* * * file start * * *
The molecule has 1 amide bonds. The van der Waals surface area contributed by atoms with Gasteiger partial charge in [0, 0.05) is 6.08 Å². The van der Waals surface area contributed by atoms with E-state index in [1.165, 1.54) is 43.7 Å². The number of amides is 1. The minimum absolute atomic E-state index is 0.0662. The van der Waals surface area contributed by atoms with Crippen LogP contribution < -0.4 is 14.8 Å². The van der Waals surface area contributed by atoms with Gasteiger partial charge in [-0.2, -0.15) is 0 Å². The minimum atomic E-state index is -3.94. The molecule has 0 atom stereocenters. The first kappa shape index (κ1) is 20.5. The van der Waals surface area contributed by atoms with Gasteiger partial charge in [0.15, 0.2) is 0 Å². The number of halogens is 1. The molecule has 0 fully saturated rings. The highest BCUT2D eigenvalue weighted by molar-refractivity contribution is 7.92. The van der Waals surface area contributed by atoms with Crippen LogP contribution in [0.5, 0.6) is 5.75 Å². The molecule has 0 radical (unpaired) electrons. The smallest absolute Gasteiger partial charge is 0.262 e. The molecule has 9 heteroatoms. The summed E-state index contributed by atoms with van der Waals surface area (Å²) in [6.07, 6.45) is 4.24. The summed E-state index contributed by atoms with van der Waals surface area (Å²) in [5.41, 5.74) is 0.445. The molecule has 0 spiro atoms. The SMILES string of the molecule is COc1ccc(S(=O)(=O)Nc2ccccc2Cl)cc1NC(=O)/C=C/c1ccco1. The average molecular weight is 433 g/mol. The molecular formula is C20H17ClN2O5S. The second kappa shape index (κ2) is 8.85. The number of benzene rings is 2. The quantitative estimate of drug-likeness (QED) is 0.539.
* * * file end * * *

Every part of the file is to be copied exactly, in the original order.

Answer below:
The molecule has 1 amide bonds. The van der Waals surface area contributed by atoms with Gasteiger partial charge in [0, 0.05) is 6.08 Å². The van der Waals surface area contributed by atoms with E-state index in [1.165, 1.54) is 43.7 Å². The number of amides is 1. The minimum absolute atomic E-state index is 0.0662. The van der Waals surface area contributed by atoms with Crippen LogP contribution < -0.4 is 14.8 Å². The van der Waals surface area contributed by atoms with Gasteiger partial charge in [-0.2, -0.15) is 0 Å². The minimum atomic E-state index is -3.94. The molecule has 0 atom stereocenters. The first kappa shape index (κ1) is 20.5. The van der Waals surface area contributed by atoms with Gasteiger partial charge in [0.15, 0.2) is 0 Å². The number of halogens is 1. The molecule has 0 fully saturated rings. The highest BCUT2D eigenvalue weighted by molar-refractivity contribution is 7.92. The van der Waals surface area contributed by atoms with Crippen LogP contribution in [0.5, 0.6) is 5.75 Å². The molecule has 0 radical (unpaired) electrons. The smallest absolute Gasteiger partial charge is 0.262 e. The molecule has 9 heteroatoms. The summed E-state index contributed by atoms with van der Waals surface area (Å²) in [6.07, 6.45) is 4.24. The summed E-state index contributed by atoms with van der Waals surface area (Å²) in [5.41, 5.74) is 0.445. The molecule has 0 spiro atoms. The SMILES string of the molecule is COc1ccc(S(=O)(=O)Nc2ccccc2Cl)cc1NC(=O)/C=C/c1ccco1. The average molecular weight is 433 g/mol. The molecular formula is C20H17ClN2O5S. The second kappa shape index (κ2) is 8.85. The number of benzene rings is 2. The quantitative estimate of drug-likeness (QED) is 0.539.